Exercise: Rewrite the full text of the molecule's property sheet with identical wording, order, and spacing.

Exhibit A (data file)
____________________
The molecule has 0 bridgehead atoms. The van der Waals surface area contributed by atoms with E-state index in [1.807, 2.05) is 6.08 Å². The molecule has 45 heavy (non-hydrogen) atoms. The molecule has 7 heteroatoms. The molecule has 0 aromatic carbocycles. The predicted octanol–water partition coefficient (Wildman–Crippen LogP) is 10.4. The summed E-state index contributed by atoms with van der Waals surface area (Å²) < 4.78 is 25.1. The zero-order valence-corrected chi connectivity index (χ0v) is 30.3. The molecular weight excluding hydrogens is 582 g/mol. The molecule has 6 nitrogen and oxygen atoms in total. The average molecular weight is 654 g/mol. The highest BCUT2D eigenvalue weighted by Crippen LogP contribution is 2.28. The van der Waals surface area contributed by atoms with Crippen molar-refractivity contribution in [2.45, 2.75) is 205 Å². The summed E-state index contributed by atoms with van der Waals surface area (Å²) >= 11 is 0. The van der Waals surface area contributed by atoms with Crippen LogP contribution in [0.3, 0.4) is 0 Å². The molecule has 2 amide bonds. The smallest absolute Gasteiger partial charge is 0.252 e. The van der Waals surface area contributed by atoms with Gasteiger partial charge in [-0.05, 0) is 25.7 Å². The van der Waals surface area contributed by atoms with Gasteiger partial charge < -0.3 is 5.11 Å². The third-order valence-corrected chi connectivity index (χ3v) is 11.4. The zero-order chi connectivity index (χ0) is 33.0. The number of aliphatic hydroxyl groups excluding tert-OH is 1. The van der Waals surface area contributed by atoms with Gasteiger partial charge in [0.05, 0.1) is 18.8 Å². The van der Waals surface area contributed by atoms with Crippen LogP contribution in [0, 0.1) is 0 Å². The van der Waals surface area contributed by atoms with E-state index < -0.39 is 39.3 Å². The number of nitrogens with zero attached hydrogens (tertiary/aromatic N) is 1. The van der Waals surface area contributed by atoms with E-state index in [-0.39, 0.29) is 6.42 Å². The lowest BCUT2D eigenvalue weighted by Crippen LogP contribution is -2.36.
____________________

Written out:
The molecule has 0 bridgehead atoms. The van der Waals surface area contributed by atoms with E-state index in [1.807, 2.05) is 6.08 Å². The molecule has 45 heavy (non-hydrogen) atoms. The molecule has 7 heteroatoms. The molecule has 0 aromatic carbocycles. The predicted octanol–water partition coefficient (Wildman–Crippen LogP) is 10.4. The summed E-state index contributed by atoms with van der Waals surface area (Å²) < 4.78 is 25.1. The zero-order valence-corrected chi connectivity index (χ0v) is 30.3. The molecular weight excluding hydrogens is 582 g/mol. The molecule has 6 nitrogen and oxygen atoms in total. The average molecular weight is 654 g/mol. The highest BCUT2D eigenvalue weighted by Crippen LogP contribution is 2.28. The van der Waals surface area contributed by atoms with Crippen molar-refractivity contribution in [2.45, 2.75) is 205 Å². The summed E-state index contributed by atoms with van der Waals surface area (Å²) >= 11 is 0. The van der Waals surface area contributed by atoms with Crippen LogP contribution in [0.3, 0.4) is 0 Å². The molecule has 2 amide bonds. The smallest absolute Gasteiger partial charge is 0.252 e. The van der Waals surface area contributed by atoms with Gasteiger partial charge in [-0.05, 0) is 25.7 Å². The van der Waals surface area contributed by atoms with Gasteiger partial charge < -0.3 is 5.11 Å². The third-order valence-corrected chi connectivity index (χ3v) is 11.4. The zero-order chi connectivity index (χ0) is 33.0. The number of aliphatic hydroxyl groups excluding tert-OH is 1. The van der Waals surface area contributed by atoms with Gasteiger partial charge in [0.05, 0.1) is 18.8 Å². The van der Waals surface area contributed by atoms with Crippen LogP contribution in [0, 0.1) is 0 Å². The van der Waals surface area contributed by atoms with E-state index < -0.39 is 39.3 Å². The number of nitrogens with zero attached hydrogens (tertiary/aromatic N) is 1. The van der Waals surface area contributed by atoms with E-state index in [-0.39, 0.29) is 6.42 Å². The lowest BCUT2D eigenvalue weighted by Crippen LogP contribution is -2.36.